Newspaper article The Record (Bergen County, NJ)

200 More N.J. Bridges Expected to Be Deficient

Newspaper article The Record (Bergen County, NJ)

200 More N.J. Bridges Expected to Be Deficient

Article excerpt

An additional 200 state-owned bridges in New Jersey will become structurally deficient in the next five years, bringing the number of failing structures to nearly 500 and wiping away recent gains by the Transportation Department to reduce its long backlog of bridge repair projects, state officials said this week.

The bridges will be added to the list of 290 state-owned spans that already are defined as deficient, a designation that indicates one of a bridge's three main elements -- the deck, or the structural supports above and below the deck -- is failing and needs repair, Transportation Department officials said. It does not necessarily indicate a span is unsafe.

"With the aging infrastructure that we have, this is a problem that's not going to go away," said Steve Schapiro, a spokesman for the state Transportation Department.

The decline is inevitable, Schapiro said. The bridges will slide into deficiency whether or not New Jersey voters and elected leaders find new revenue next year for the state's transportation fund, which is nearly broke. Negotiations between lawmakers and Governor Christie to fix the fund, possibly by raising the gas tax, have ended for the year, Transportation Commissioner Jamie Fox told The Record in March.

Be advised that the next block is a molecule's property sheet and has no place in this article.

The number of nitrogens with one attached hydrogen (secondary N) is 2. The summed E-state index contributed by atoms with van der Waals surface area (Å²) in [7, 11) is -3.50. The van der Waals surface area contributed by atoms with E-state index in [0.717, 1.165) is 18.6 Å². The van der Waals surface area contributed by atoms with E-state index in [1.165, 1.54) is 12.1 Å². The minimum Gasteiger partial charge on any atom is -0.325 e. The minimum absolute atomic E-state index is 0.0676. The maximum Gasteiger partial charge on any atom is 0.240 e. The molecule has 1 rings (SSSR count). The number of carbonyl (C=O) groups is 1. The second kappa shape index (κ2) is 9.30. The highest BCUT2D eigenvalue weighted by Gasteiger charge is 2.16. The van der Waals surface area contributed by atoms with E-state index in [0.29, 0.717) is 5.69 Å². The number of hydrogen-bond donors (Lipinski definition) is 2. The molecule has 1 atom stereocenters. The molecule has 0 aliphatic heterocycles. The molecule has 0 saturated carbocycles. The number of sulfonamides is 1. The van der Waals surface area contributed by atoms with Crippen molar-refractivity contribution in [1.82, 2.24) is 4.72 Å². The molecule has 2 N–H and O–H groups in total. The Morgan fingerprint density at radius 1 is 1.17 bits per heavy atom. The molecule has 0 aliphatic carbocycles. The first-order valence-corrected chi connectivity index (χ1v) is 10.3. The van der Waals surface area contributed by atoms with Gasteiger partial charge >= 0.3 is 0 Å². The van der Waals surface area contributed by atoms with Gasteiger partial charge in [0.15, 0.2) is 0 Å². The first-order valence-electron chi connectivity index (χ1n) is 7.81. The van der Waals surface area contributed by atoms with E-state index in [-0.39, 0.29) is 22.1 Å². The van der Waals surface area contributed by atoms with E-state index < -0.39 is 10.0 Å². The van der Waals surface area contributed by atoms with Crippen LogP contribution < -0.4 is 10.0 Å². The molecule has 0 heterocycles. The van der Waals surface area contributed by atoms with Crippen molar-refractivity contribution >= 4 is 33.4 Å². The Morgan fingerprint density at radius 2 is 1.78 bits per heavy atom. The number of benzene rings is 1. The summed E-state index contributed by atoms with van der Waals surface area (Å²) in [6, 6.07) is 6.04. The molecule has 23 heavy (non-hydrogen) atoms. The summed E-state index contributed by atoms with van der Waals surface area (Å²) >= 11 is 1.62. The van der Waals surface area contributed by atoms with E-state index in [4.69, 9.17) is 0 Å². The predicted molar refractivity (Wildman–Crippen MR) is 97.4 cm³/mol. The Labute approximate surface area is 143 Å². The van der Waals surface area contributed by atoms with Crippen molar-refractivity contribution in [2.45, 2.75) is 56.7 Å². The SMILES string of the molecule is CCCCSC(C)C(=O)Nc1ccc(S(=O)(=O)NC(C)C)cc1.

State Sen. Paul Sarlo, D-Wood-Ridge, on Tuesday echoed that, telling New Jersey Chamber of Commerce members that a gas tax increase was unlikely because of political concerns.

"With all 80 [Assembly] seats up for reelection, nobody wants to talk about a gas tax," he told a breakfast round table in Monroe.

News of more deficient bridges comes after three years of slow progress by the state to catch up on its maintenance backlog. In 2012 there were 330 state-owned and -maintained bridges that were defined as structurally deficient by the Transportation Department. Since then, that total has been whittled to 290.

But with aging bridges, rising traffic volumes and stagnant funding for maintenance, the state will soon begin to backslide, officials said. Newly deficient bridges that need emergency attention will get fixed immediately, Schapiro said. Otherwise, they'll simply be added to the bottom of the list of bridges that already need repair.

"If we had money, we'd be working on [bridges] that are already on the list," Schapiro said.

People who push for transportation improvements in the state said they were upset by the news, but not shocked. …

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